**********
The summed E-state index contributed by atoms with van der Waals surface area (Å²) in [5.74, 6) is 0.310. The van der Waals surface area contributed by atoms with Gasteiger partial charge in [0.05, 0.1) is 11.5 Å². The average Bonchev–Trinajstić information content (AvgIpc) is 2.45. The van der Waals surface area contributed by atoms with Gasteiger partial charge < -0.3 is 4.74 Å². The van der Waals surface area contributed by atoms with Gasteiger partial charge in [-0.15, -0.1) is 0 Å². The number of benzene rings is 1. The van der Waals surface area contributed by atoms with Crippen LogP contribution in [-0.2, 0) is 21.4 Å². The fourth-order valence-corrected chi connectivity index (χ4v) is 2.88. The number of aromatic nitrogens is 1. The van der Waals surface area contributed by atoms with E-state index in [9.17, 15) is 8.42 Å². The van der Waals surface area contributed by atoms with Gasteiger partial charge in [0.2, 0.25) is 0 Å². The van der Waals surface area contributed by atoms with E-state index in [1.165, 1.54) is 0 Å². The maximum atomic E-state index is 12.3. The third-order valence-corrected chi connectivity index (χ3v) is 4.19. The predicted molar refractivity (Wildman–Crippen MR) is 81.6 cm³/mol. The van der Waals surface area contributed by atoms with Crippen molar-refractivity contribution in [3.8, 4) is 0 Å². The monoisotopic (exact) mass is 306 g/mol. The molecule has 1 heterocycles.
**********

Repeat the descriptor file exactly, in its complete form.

The summed E-state index contributed by atoms with van der Waals surface area (Å²) in [5.74, 6) is 0.310. The van der Waals surface area contributed by atoms with Gasteiger partial charge in [0.05, 0.1) is 11.5 Å². The average Bonchev–Trinajstić information content (AvgIpc) is 2.45. The van der Waals surface area contributed by atoms with Gasteiger partial charge < -0.3 is 4.74 Å². The van der Waals surface area contributed by atoms with Gasteiger partial charge in [-0.15, -0.1) is 0 Å². The number of benzene rings is 1. The van der Waals surface area contributed by atoms with Crippen LogP contribution in [-0.2, 0) is 21.4 Å². The fourth-order valence-corrected chi connectivity index (χ4v) is 2.88. The number of aromatic nitrogens is 1. The van der Waals surface area contributed by atoms with E-state index in [9.17, 15) is 8.42 Å². The van der Waals surface area contributed by atoms with Gasteiger partial charge in [0.2, 0.25) is 0 Å². The van der Waals surface area contributed by atoms with E-state index in [1.165, 1.54) is 0 Å². The maximum atomic E-state index is 12.3. The third-order valence-corrected chi connectivity index (χ3v) is 4.19. The predicted molar refractivity (Wildman–Crippen MR) is 81.6 cm³/mol. The van der Waals surface area contributed by atoms with Crippen molar-refractivity contribution in [3.8, 4) is 0 Å². The monoisotopic (exact) mass is 306 g/mol. The molecule has 1 heterocycles.